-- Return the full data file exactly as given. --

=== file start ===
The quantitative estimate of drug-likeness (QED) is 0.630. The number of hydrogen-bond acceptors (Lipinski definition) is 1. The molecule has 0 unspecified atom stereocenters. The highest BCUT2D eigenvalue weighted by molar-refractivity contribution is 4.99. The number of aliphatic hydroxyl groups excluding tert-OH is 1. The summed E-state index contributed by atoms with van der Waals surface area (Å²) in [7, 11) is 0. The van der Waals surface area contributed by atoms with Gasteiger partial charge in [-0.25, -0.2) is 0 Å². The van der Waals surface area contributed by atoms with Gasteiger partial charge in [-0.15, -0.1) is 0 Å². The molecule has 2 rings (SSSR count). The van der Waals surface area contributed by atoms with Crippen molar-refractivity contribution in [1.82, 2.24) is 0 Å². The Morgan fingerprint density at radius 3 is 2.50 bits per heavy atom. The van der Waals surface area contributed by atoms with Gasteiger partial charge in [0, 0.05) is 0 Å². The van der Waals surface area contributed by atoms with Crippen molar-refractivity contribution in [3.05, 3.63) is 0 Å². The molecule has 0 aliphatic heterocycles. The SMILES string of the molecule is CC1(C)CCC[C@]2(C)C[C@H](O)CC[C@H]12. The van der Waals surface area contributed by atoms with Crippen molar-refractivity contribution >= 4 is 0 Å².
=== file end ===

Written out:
The quantitative estimate of drug-likeness (QED) is 0.630. The number of hydrogen-bond acceptors (Lipinski definition) is 1. The molecule has 0 unspecified atom stereocenters. The highest BCUT2D eigenvalue weighted by molar-refractivity contribution is 4.99. The number of aliphatic hydroxyl groups excluding tert-OH is 1. The summed E-state index contributed by atoms with van der Waals surface area (Å²) in [7, 11) is 0. The van der Waals surface area contributed by atoms with Gasteiger partial charge in [-0.25, -0.2) is 0 Å². The van der Waals surface area contributed by atoms with Gasteiger partial charge in [-0.15, -0.1) is 0 Å². The molecule has 2 rings (SSSR count). The van der Waals surface area contributed by atoms with Crippen molar-refractivity contribution in [1.82, 2.24) is 0 Å². The Morgan fingerprint density at radius 3 is 2.50 bits per heavy atom. The van der Waals surface area contributed by atoms with Gasteiger partial charge in [0, 0.05) is 0 Å². The van der Waals surface area contributed by atoms with Crippen molar-refractivity contribution in [3.05, 3.63) is 0 Å². The molecule has 0 aliphatic heterocycles. The SMILES string of the molecule is CC1(C)CCC[C@]2(C)C[C@H](O)CC[C@H]12. The van der Waals surface area contributed by atoms with Crippen molar-refractivity contribution >= 4 is 0 Å².